In the exemplary embodiment of the invention, the Mark button interacts with the Play and Print buttons. While viewing contents relating to a show structure, a user may mark individual resources. After viewing the show structure, the user may specify that the marked resource be displayed again, queued for printing or displayed and printed. This feature may be activated, for example, through the play or print buttons by activating the buttons with a modifier key, for example, the right mouse button.
In addition to these buttons, the control window also includes an Add/Up button which allows a user to add resources to a structure when it is being set up in schedule mode and allows a user to move up the hypertext links that are being displayed on the screen during play mode. The Cut/Down button conversely allows a user to delete a site from the structure during schedule mode and move down the hypertext links during play mode. The function of the Surf button is described above. This button allows a user to temporarily suspend the viewing of a structure with a first button press and resume at the suspended site with a second button press. In accordance with another embodiment of the invention the functions described above in reference with
The e-mail and video phone buttons, item 9 on the display shown in
While the invention has been described in terms of an Internet browser application which allows a user to view or create a show structure of content from various sites, it is contemplated that it may be used for other purposes. For example, the invention may be used as a jukebox to schedule and present successive audio or video recordings or to schedule and view pay-per-view movies or videos.
As illustrated in
While only certain features of the invention have been illustrated and described herein, many modifications, substitutions, changes or equivalents will now occur to those skilled in the art. It is therefore to be understood that the appended claims are intended to cover all such modifications and changes that fall within the true spirit of the invention.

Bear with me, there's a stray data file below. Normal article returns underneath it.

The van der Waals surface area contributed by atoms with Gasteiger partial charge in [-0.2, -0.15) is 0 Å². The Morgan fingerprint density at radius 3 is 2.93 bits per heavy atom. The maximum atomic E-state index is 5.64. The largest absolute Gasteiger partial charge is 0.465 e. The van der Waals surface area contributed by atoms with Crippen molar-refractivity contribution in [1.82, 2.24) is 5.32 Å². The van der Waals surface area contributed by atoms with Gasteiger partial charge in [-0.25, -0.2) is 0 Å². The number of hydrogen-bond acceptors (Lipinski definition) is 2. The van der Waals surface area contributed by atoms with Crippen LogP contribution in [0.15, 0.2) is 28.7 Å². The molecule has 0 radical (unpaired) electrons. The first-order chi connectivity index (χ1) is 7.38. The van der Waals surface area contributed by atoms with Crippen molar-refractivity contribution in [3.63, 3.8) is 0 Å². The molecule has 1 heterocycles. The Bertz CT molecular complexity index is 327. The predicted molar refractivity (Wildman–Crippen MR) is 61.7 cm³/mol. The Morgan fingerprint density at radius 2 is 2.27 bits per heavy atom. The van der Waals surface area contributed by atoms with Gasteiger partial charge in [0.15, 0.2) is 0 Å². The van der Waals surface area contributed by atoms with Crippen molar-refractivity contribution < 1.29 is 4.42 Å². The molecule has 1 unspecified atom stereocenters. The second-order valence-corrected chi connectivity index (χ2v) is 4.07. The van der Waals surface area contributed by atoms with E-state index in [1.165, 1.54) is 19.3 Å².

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|1||"Streaming Audio" salvages mostly dismal election night coverage on the Internet dated Nov. 11, 1996.|
|2||@Home beefs Up Ad Development Group dated Feb. 14, 1997.|
|3||@Home pipes in audio dated Jul. 25, 1997.|
|4||A Tutorial on Authorware dated Apr. 1996.|
|5||A W3C article entitled "The Channel Definition Format," Castedo Ellerman (Mar. 10, 1997) (Ellerman).|
|6||About inCommon dated Dec. 22, 1996.|
|7||About VDOlive Technology & Software.|
|9||Adding Multimedia Collections to the Dexter Model dated Sep. 1994.|
|10||Alexa Internet and Netscape Communications Team to Provide Related Sites dated Sep. 9, 1998.|
|11||Architecting Personalized Delivery of Multimedia Information dated Dec. 1992.|
|12||Arrive networks "Pushes" the Envelope dated Mar. 31, 1997.|
|13||Audio and Video Over the Net dated Nov. 1995.|
|14||BackWeb soeeds push technology dated Apr. 1, 1997.|
|15||Beware of the Big Push dated May 15, 1997.|
|16||Brief Article dated Nov. 21, 1994.|